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Environmental groups win promise by federal wildlife-killing agency to stop slaughtering beavers and other beneficial species.

PHOTO BY LARRY PALMER, COURTESY OF U.S. FISH AND WILDLIFE SERVICE - Beavers, known as 'nature's engineers,' can annoy some property owners, but they provide vital services to improve ecological functioning of rivers, streams and wetlands. Wildlife Services, a wildlife-killing unit of the U.S. Department of Agriculture, has agreed to halt killing beavers, river otter, muskrat and mink in Oregon, in response to a threatened lawsuit by the Center for Biological Diversity and Northwest Environmental Advocates.

Despite beavers' well-documented ecological benefits, the unit killed more than 400 beavers in Oregon in 2016, using traps, snares and firearms, according to the environmental groups.

Beavers — Oregon's state animal — are often seen as a nuisance by private property owners, though they help create better habitat in rivers and wetlands for salmon and other species.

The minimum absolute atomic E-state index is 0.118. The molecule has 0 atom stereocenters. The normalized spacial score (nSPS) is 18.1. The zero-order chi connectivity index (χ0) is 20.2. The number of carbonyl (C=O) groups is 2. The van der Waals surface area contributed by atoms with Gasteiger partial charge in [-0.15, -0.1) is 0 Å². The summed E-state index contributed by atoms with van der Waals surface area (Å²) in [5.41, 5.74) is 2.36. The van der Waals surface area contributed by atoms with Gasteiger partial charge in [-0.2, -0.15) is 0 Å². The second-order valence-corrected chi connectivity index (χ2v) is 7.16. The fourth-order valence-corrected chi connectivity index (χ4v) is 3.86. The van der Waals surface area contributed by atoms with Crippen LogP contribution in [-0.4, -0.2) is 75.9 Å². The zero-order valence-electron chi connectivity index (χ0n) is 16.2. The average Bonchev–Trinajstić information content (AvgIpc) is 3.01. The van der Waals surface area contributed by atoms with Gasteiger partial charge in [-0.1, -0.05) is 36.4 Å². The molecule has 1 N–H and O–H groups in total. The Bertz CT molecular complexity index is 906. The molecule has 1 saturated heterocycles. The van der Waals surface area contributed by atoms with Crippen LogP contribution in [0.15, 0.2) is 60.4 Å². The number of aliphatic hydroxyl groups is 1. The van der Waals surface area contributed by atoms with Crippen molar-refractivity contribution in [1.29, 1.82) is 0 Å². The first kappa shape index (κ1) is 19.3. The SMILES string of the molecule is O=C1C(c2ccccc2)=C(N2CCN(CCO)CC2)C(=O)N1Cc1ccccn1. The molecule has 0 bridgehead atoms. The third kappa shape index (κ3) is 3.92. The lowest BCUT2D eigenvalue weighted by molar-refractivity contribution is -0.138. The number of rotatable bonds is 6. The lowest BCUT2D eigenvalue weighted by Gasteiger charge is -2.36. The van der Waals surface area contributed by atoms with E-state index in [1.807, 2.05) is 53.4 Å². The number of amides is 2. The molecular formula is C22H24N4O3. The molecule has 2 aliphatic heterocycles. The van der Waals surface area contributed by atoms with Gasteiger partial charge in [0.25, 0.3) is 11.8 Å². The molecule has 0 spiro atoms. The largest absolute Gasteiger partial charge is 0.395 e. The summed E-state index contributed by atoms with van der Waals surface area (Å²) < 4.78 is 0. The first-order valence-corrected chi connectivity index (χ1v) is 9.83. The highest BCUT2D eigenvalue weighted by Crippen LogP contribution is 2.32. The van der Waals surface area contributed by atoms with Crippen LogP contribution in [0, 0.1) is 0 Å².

"It's way past time for Wildlife Services to recognize the unique and essential role that beavers play in building habitat upon which so many other animals depend," said Nina Bell, executive director of the Portland-based Northwest Environmental Advocates, in a prepared statement.

Wildlife Services agreed to analyze the impacts of its "aquatic mammal damage management" program on species covered by the Endangered Species Act by consulting with the National Marine Fisheries Services. Wildlife Services also agreed to prepare a biological assessment by Feb. 28.

"We'll keep the pressure on Wildlife Services and make sure that beavers are protected, not persecuted." said Collette Adkins, a Center for Biological Diversity attorney and biologist, in a prepared statement.

The two conservation groups, which filed their notice of intent to sue in November, are being represented by Adkins and Andrew Hawley of the Western Environmental Law Center.

"It is well established that beavers are critically important to healthy ecosystems, so it makes little sense for Wildlife Services to kill them without understanding the consequences of its actions," Hawley said. "We will continue to pursue the steps necessary to ensure Wildlife Services ends the taxpayer-funded open season on beavers in Oregon."

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